Updated – 10th March 2021 by Amit Arora
Each year thousands of people die in road accidents either because of bleeding, injury to the chest or head. Blood loss can put a patient in medical shock. Shock is the leading cause of deaths in trauma situations. With basic knowledge about how to “stop bleeding” bystanders can help increase the chances of survival.
Learning to stop bleed is an essential skill, whether you are out in the wilderness, on road or at comfort at home. This skill will prepare you to respond in many unforeseen situations.
How does the blood help?
Our body contains 11 different systems to support normal functioning. These systems communicate intimately with each other and damage to one can affect the functioning of the other. Circulatory system is one of the crucial systems, its primary role is to circulate the blood to deliver oxygen, nutrients and bring back carbon dioxide and waste. The circulatory system consists of blood, blood vessels and the heart.
The heart helps in circulating the blood through a distribution channel created by vessels. On an average a healthy adult contains about 5-6 litres of blood. This distribution channel consists of arteries, veins and capillaries.
All arteries other than the pulmonary artery carries oxygen rich blood to the vital organs.
Every time our heart contracts, this creates pressure which helps in moving the oxygen rich blood. If an artery has been lacerated then the patient will start losing blood rapidly. This can result in hypovolemic shock, shock due to lack of blood volume in the body. This is a life threatening emergency and may result in death if no prompt action is taken.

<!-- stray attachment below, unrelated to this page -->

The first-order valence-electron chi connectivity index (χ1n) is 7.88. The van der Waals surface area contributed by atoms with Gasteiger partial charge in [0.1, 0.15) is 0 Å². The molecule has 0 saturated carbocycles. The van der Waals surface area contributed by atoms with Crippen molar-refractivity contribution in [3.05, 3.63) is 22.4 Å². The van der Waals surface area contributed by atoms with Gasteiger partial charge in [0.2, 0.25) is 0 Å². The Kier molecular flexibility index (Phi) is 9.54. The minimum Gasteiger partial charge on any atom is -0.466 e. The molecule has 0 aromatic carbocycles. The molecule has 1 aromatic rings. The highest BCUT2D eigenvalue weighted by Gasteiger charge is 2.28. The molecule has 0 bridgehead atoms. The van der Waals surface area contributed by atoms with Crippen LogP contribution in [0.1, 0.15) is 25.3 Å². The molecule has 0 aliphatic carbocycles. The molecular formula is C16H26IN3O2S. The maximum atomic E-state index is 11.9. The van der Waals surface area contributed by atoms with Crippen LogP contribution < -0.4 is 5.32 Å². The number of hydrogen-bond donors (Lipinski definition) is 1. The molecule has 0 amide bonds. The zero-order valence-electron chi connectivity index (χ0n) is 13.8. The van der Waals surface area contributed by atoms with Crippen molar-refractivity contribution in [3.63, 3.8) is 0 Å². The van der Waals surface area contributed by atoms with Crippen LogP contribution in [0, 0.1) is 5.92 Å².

You might come across someone bleeding for a cut in vein. You will see blood dripping in drops in this scenario. It can graduate to a life threatening situation if not addressed in a timely fashion. This type of bleeding is easy to stop.
Capillaries – Capillaries are the thin walled vessels where on cellular level the blood exchange takes place. Abrasion causes leaking of blood from capillaries and
Types of bleeding
Typically in a trauma situation you might see external bleeding or internal bleeding. External bleeding is scary to see which also makes it easy to identify. On the other hand internal bleeding demands a skilled person to recognise and the best treatment for both is to rush to hospital. For external bleeding you initiate the process by following these simple steps.
Steps to stop the bleed –
Step 1 – Apply Direct Pressure.
The moment you see someone bleeding you can ask them to apply direct pressure on the wound if they can. This will start the process while you reach to the patient and pull out toys from your kit.
Step 2 Add Gauze Pad.
You can immediately pull out the gauze pad and put it over the wound. if available you could also use homeostatic dressing.
Step 3 – Pressure Dressing.
Once you have access to the patient, pull out your ace wraps or any stretchable or non stretchable piece of cloth and start wrapping it around the wound. The Objective here is to apply as much pressure as possible so the process of homeostasis can begin in a timely fashion.
Usually you will have to apply more than one ace wrap, remember if you can see the blood coming out. You need to add more dressing to the wound.
Also the ace or any other bandage will only work if you secure the ends tightly.
Step 4 Apply Tourniquets
Next step to stopping the bleed is the use of tourniquets. Commercial tourniquets are available and work fine. Apply tourniquets 2” above the injured site. Do not apply tourniquets over a joint.
Go to a definitive medical care unit or a hospital.
Author – Amit Arora, Outdoor Leadership & Wilderness Medicine Educator
Reach out at OutdoorEducation.email@example.com to inquire about Wilderness Medicine & Outdoor Leadership training at your organisation.
Connect with us on social platforms.
“This article is intended to give a general overview of the topic. We do our due diligence to research up to date and accurate information, however the content on this site should never be used as a substitute for personal professional training or direct medical advice from your doctor. OutdoorEducation.in assumes no responsibility or liability for the use of information on our website.